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From Nico Kadel-Garcia <nka...@gmail.com>
Subject Re: cvs2svn conversion - can later updates be done?
Date Mon, 25 Dec 2017 15:32:39 GMT
On Mon, Dec 25, 2017 at 9:41 AM, Bo Berglund <bo.berglund@gmail.com> wrote:
> I am working on converting eight CVS repositories to Subversion.
> The CVS repositories are managed by CVS(nt) on Windows Server 2016,
> migrated there 2 months ago from a Windows Server 2003.
>
> The new version control server is also running VisualSVN with
> Subversion 1.9.7.
>
> To do the conversion I am using cvs2svn version 2.5.0 on an Ubuntu
> 16.04.3 LTS Server. Python on the Ubuntu machine is the 2.7.12
> version.
>
> Prior to conversion I have committed all of the uncommitted changes I
> have done myself and I have requested the developers to also commit
> all of their changes.
>
> The procedure I used to convert each repository is this:
> - Copy the repository files to a migration folder
> - Remove projects not needed in the conversion
> - Remove all CVS subdirectories in the repository (otherwise errors)
> - Remove all top level files so only subdirectories remain
> - Create a zipfile for the repository folder using 7zip
> - Copy the repository zipfiile to the Ubuntu 16 server
> - Expand the zip on Ubuntu into a migration folder
> - Run cvs2svn using an options file to create all projects as
> subrepositories in the main target repository
> - gzip the resulting dump file
> - Copy the dump file back to the Windows 2016 server
> - Use the VisualSVN management console to import the dump file to a
> new repository
>
> All of this worked without any visible problems. But it took quite
> some time to do...
>
> Now I wonder what will happen if some developer commits changes to the
> old CVS server....

This is a basic "split brain" database problem, and direct violation
of how CVS and svn are designed to work.

> Is it possible to update a Subversion repository with the new data
> somehow? (Except by manually copying the files to a svn working copy
> and committing from that). I would like to do this server side.

It doesn't have to be completely manual. It can be automatically
deposited in a daily branch and merges done after review on the new
svn repository. I've done precisely this for importing upstream
software from a third party, who published their software as tarballs,
into a Subversion repository.

In theory, you could do fresh cvs2svn runs and maintain a list of what
the last accepted revision was, and import the cvs2svn generated
svndump content *after* that marked revision, then update that marker.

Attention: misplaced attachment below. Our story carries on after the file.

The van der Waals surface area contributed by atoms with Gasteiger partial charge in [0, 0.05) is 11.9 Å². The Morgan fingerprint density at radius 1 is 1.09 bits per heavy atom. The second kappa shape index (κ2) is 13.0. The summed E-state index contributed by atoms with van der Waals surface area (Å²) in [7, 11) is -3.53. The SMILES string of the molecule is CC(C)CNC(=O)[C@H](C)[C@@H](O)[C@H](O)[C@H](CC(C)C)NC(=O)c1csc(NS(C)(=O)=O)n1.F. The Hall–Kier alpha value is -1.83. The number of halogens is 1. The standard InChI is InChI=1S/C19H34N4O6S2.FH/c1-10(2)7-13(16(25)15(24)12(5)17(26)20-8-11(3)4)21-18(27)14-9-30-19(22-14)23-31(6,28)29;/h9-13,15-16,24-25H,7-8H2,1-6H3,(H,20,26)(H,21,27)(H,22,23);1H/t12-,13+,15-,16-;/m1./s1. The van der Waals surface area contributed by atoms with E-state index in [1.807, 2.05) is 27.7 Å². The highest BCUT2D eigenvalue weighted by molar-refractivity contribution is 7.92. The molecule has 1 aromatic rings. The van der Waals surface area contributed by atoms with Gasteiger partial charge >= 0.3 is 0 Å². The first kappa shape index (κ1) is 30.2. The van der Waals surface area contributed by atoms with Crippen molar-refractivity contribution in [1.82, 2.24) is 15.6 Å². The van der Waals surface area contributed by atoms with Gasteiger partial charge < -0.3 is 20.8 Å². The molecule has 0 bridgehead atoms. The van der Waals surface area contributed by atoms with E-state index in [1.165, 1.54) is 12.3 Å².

This can get really burdensome.

What you might also be able to do, and will get you more dynamic
control of the resulting process, is use cvs2svn, then svn2git to
import that into a git repo. Do updates and merges there as needed,
publish from *that* into the upstream subversion reposory. This is a
case where the distributed workflow of git could be helpful to do the
merges outside of the active Subversion repository, before
publication. I'd especially want flexibility here because the changes
done by the CVS using developers become more and more likely to
require manual merging the longer the use of the svn server continues.

> I could use robocopy on the CVS repository to extract files that have
> changed after I made the migration into a folder structure that
> exactly mirrors the repo structure.
> If I use cvs2svn on these changed files (probably a small number of
> files) can then the resulting dump file be used to "mirror" the new
> commits in CVS to the Subversion version?

In my opinion, *no*. This is begging for pain because of malformed
merges. A series of commits done on one CVS server which overlaps code
committed on the Subversion server, with no opportunity to review the
code, will have unpredictable and even dangerous results.

> Or is there some other way?

The "can I merge cvs and svn commits vrom live servers" is treating
them each as parts of a distributed source control system. I think you
need some way to get it into a distributed source control system
precisely to manage the merges resulting merges. It can work to do it
as a one-off, especially if you're just bringing over a reference copy
from the CVS server and not actually do merges on top of the code.

> --
> Bo Berglund
> Developer in Sweden
>

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